Oroville Dam: Repairs continue, water releases likely to decrease

Oroville Dam: Repairs continue, water releases likely to decrease

Oroville Dam: Repairs continue, water releases likely to decrease

That wet-weather system could challenge operators who are working hard to reduce the reservoir's water level, following Sunday's near disaster on the dam's emergency spillway.

"The incessant heavy rains, expected to reach up to 1 inch per hour, will dramatically increase the threat of urban flooding, as well as mud and debris flows from recent burn areas near mountainous terrain", CNN meteorologist Derek VanDam said.

According to Saturday morning's official report, outflows from the lake continue to exceed inflows - meaning the lake level should still be dropping.

'The Oroville Dam and areas around it will see some rain Friday, but the bulk of the rain has shifted south. ...

The National Weather Service stated: "The storm looks to be the strongest storm to hit southwest California this season".

'Over the next week, areas around the dam could pick up another foot of rain, which will again likely raise the lake level'.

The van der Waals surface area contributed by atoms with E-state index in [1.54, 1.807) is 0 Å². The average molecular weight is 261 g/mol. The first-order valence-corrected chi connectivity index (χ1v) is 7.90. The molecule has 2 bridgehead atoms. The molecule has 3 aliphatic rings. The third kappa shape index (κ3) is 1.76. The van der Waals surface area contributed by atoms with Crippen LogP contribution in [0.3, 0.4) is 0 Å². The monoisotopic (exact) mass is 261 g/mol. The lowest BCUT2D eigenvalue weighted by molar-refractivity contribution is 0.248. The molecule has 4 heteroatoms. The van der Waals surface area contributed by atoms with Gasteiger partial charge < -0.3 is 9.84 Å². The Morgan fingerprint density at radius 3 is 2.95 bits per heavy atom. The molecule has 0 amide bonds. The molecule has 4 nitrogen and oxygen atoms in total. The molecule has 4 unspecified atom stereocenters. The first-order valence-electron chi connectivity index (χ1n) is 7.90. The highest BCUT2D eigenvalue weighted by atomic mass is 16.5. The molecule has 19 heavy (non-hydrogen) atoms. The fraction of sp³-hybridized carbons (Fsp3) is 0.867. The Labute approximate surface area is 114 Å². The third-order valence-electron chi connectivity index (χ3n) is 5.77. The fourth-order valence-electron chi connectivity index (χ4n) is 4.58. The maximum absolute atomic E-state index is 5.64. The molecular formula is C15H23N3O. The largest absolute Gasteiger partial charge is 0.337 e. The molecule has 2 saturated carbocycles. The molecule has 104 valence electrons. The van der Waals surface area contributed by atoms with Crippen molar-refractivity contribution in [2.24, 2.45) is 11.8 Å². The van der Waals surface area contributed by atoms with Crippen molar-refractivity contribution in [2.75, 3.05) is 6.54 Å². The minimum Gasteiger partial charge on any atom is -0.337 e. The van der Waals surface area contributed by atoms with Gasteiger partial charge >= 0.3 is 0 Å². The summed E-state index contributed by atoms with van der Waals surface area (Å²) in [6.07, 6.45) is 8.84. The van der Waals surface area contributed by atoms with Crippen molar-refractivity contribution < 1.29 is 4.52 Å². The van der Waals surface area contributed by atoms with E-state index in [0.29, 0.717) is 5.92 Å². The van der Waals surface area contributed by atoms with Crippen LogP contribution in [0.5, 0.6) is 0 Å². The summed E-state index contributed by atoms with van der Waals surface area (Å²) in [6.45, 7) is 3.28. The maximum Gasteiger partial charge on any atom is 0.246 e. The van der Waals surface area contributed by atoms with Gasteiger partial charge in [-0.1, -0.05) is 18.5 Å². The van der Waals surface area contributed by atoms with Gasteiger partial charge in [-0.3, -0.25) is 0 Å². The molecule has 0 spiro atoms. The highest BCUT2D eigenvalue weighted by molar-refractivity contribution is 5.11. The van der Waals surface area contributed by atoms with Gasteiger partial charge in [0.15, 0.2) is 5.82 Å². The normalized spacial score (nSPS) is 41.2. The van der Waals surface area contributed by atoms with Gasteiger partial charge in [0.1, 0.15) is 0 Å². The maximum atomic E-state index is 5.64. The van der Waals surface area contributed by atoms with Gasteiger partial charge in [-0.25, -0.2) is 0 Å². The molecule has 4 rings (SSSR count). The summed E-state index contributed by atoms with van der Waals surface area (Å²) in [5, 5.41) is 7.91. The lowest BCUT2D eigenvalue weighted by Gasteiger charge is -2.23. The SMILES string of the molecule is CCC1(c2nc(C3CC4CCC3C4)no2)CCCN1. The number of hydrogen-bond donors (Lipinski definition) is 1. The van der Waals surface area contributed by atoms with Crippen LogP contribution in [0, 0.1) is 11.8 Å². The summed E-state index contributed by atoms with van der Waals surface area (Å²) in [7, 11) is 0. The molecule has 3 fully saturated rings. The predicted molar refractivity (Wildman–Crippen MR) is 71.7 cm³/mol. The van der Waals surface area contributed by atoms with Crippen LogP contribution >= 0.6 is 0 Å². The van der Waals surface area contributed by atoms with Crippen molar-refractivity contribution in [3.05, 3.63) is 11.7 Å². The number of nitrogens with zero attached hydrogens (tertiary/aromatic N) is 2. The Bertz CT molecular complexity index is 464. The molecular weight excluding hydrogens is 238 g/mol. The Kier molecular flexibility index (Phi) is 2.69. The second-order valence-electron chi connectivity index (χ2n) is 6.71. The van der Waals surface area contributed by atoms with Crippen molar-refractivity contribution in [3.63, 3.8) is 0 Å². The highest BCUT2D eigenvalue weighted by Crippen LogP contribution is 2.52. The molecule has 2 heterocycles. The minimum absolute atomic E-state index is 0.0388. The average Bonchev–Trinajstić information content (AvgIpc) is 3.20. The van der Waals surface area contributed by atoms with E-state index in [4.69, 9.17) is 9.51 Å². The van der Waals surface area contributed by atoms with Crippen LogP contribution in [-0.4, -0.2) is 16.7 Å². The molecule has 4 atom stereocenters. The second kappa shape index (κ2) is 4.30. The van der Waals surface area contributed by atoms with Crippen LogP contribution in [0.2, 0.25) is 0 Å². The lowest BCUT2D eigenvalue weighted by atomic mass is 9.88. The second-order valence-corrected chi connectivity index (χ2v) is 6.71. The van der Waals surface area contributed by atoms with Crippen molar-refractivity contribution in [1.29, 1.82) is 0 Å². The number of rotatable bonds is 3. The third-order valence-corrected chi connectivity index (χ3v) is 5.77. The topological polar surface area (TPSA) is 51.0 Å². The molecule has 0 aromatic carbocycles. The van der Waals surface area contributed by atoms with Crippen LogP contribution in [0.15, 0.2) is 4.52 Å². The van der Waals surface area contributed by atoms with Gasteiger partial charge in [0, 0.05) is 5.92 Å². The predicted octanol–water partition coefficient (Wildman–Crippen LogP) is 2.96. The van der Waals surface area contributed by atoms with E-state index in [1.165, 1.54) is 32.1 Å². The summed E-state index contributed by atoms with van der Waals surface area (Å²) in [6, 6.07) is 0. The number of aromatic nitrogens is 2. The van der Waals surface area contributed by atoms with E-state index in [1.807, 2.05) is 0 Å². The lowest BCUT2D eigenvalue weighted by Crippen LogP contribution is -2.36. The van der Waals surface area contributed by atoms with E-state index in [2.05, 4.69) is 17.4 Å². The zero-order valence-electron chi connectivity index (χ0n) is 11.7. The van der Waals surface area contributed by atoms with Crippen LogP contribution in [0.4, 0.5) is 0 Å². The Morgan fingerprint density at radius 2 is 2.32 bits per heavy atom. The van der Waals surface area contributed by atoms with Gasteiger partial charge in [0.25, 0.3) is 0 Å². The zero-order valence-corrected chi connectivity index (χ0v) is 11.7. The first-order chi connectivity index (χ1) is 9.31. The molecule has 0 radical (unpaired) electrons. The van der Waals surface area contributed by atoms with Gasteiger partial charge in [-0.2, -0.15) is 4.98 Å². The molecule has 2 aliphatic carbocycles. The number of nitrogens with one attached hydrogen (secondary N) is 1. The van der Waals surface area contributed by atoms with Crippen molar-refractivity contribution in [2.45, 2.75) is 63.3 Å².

On Tuesday, officials downgraded the evacuation order to a warning, allowing 188,000 evacuees from Butte, Sutter and Yuba counties to return home.

The second reason is that, as the lake level decreases, it becomes harder to push water out of the spillway at a high rate. An evacuation warning is still in place.

Communities directly below the dam are especially at risk, as authorities have warned that if the dam were to abruptly give way, residents below would not receive notice quickly enough to evacuate.

John Winkler, Papio-Missouri River NRD general manager, said the NRD works with state and federal agencies so that all of its structures meet dam-safety requirements.

But local officials say the state hasn't taken other stems, such as providing routine community briefings and improving escape routes.